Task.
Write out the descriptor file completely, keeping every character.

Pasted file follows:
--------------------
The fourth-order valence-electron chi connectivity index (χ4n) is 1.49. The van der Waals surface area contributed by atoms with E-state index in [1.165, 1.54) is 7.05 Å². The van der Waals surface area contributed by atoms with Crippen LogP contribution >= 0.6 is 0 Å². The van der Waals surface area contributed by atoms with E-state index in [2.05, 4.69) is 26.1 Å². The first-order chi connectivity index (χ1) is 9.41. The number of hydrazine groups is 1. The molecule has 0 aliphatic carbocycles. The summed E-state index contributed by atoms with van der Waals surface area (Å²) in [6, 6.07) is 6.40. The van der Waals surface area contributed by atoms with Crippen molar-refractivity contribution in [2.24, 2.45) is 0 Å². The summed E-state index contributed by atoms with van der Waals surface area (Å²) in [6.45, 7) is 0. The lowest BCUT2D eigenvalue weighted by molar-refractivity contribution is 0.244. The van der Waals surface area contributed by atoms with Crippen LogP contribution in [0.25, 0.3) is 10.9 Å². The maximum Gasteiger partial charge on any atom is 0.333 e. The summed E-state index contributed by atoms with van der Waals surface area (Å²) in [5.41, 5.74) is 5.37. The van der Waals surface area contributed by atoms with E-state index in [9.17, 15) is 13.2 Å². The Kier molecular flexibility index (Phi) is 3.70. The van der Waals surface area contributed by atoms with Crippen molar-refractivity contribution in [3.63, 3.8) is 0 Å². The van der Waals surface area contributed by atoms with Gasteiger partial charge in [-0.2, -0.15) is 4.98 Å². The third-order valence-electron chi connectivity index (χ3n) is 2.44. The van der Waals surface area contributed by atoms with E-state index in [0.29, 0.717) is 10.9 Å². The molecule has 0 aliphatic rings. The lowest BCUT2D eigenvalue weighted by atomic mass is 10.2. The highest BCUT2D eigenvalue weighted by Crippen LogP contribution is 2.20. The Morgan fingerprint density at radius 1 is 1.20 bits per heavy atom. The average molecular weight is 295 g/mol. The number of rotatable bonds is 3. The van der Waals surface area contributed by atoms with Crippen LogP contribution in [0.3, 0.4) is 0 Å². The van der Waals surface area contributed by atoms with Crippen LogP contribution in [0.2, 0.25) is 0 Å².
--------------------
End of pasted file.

The fourth-order valence-electron chi connectivity index (χ4n) is 1.49. The van der Waals surface area contributed by atoms with E-state index in [1.165, 1.54) is 7.05 Å². The van der Waals surface area contributed by atoms with Crippen LogP contribution >= 0.6 is 0 Å². The van der Waals surface area contributed by atoms with E-state index in [2.05, 4.69) is 26.1 Å². The first-order chi connectivity index (χ1) is 9.41. The number of hydrazine groups is 1. The molecule has 0 aliphatic carbocycles. The summed E-state index contributed by atoms with van der Waals surface area (Å²) in [6, 6.07) is 6.40. The van der Waals surface area contributed by atoms with Crippen molar-refractivity contribution in [2.24, 2.45) is 0 Å². The summed E-state index contributed by atoms with van der Waals surface area (Å²) in [6.45, 7) is 0. The lowest BCUT2D eigenvalue weighted by molar-refractivity contribution is 0.244. The van der Waals surface area contributed by atoms with Crippen LogP contribution in [0.25, 0.3) is 10.9 Å². The maximum Gasteiger partial charge on any atom is 0.333 e. The summed E-state index contributed by atoms with van der Waals surface area (Å²) in [5.41, 5.74) is 5.37. The van der Waals surface area contributed by atoms with E-state index in [9.17, 15) is 13.2 Å². The Kier molecular flexibility index (Phi) is 3.70. The van der Waals surface area contributed by atoms with Crippen molar-refractivity contribution in [3.63, 3.8) is 0 Å². The van der Waals surface area contributed by atoms with Gasteiger partial charge in [-0.2, -0.15) is 4.98 Å². The third-order valence-electron chi connectivity index (χ3n) is 2.44. The van der Waals surface area contributed by atoms with E-state index in [0.29, 0.717) is 10.9 Å². The molecule has 0 aliphatic rings. The lowest BCUT2D eigenvalue weighted by atomic mass is 10.2. The highest BCUT2D eigenvalue weighted by Crippen LogP contribution is 2.20. The Morgan fingerprint density at radius 1 is 1.20 bits per heavy atom. The average molecular weight is 295 g/mol. The number of rotatable bonds is 3. The van der Waals surface area contributed by atoms with Crippen LogP contribution in [0.3, 0.4) is 0 Å². The van der Waals surface area contributed by atoms with Crippen LogP contribution in [0.2, 0.25) is 0 Å².